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The Biden administration urges international banks not to help Russia evade sanctions and warns that companies risk losing access to markets in the United States and Europe if they support Russian companies or oligarchs experiencing financial constraints because of the war in Ukraine.

The admonition by a senior Treasury Department official highlights the US efforts to put pressure on the Russian economy through US financial power and underscores the widespread belief that the Biden administration is using its ability to impose sanctions. because it wants to isolate Russia from the global economy.

In private meetings Friday with representatives of international banks in New York, Adewale Adeyemo, the deputy treasury secretary, explained the implications of helping Russians evade sanctions. He pointed to the “material support provision” which dictates that even if a financial institution is located in a country that has not imposed sanctions on Russia, the company could still face consequences for violating US or European restrictions, including being cut off from those financial systems.

“If you provide material support to a sanctioned person or entity, we can extend our sanctions regime to you and use our tools to go after you too,” Mr Adeyemo said in an interview on Friday. “I want to make that very clear to these resident institutions and other countries that may not have taken sanctions: that the United States and our allies and partners are willing to act if they do things that violate our sanctions.”

The Biden administration has imposed sweeping restrictions on Russian financial institutions, oligarchs and its central bank. It has coordinated with allies in Europe and Asia to counter sanctions evasion; the direct warning to foreign banks was part of that effort.

Financial institutions from China, Brazil, Ireland, Japan and Canada attended the meeting, which was organized by the Institute of International Bankers.

Mr Adeyemo said US banks had been careful to avoid violating US sanctions, but Russian individuals and companies wanted to set up trusts and use proxies as a temporary solution. He also pointed to companies that may be supporting sanctioned oligarchs who are trying to move their yachts to different ports to avoid seizures.

Most jurisdictions have complied with the sanctions, but some, such as the United Arab Emirates, have continued to provide a safe haven for Russian assets. The yachts of several Russian oligarchs are docked in Dubai.

“You’ve seen some Russian yachts come out of ports, countries that have extended sanctions to countries that haven’t,” said Mr. Adeyemo. “We want to make it clear to people that if you are a financial institution, and you have a company that is a customer that provides material support to one of these yachts, you, that company, could be subject to our material support provision.”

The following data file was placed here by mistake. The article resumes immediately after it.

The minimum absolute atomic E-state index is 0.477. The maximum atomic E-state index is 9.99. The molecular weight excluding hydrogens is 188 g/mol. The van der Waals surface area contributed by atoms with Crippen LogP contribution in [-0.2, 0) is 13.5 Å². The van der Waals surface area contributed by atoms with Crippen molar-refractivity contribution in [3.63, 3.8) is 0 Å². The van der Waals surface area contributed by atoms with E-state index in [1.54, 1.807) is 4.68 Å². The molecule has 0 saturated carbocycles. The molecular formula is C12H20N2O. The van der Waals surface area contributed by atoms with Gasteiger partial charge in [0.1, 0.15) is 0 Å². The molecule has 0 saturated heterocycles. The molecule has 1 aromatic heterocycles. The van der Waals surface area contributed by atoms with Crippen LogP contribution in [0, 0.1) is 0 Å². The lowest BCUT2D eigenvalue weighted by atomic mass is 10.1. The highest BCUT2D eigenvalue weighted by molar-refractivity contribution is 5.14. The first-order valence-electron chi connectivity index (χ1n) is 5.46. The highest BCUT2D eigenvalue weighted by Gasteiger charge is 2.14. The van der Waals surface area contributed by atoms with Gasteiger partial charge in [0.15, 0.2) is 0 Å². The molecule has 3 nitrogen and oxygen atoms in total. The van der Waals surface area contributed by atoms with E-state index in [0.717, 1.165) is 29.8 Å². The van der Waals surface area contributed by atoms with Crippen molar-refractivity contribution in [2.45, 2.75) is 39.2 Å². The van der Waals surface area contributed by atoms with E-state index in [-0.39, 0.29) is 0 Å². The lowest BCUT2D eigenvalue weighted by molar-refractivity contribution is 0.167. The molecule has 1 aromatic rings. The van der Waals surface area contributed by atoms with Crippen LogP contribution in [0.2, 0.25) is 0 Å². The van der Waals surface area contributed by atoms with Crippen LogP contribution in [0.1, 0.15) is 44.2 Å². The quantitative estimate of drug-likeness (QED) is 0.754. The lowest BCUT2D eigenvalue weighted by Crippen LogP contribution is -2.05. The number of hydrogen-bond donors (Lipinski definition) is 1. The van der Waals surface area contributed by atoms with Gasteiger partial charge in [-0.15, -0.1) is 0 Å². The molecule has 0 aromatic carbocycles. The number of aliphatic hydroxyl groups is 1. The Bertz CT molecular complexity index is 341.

Referring to his message to foreign banks, he added: “You have to make sure that you not only make sure you monitor the flows of money to your financial institution, but you also have to help by helping the companies you support. remember that they, also, you don’t want them to provide material support to Russian oligarchs or Russian companies as well.”

Banks and financial institutions around the world are grappling with how to keep up with the waves of new sanctions against Russia.

Citigroup, the largest US bank in Russia, with about 3,000 employees there, was in “active dialogue” to sell its Russian consumer and commercial banking business, Jane Fraser, its CEO, told Bloomberg this month.

Citigroup reduced its exposure in Russia to $7.9 billion in March, from $9.8 billion late last year, according to a filing. “This arming of financial services is a very, very big problem,” Ms Fraser said at a conference this month. She said she expected global capital flows to fragment as nations developed new financial systems to avoid becoming overly dependent on Western companies.

Foreign banks with operations in the US can get caught between conflicting demands. In some cases, US sanctions have forced them to cut off old customers. Those who resisted this learned how serious the authorities could be about tracking down violators and imposing heavy fines.

In 2019, for example, British bank Standard Chartered paid $1.1 billion to settle cases brought by the Justice Department, Treasury, the New York State Bank’s regulator and prosecutors over transactions it conducted for Cuba, Syria , Iran and Sudan in violation of US sanctions. Two years earlier, Deutsche Bank paid $630 million after it was caught helping Russian investors smuggle $10 billion into Western financial centers. International giants HSBC and BNP Paribas have also paid billions over the past 10 years to resolve cases of sanctions violations.

Lananh Nguyen reporting contributed.

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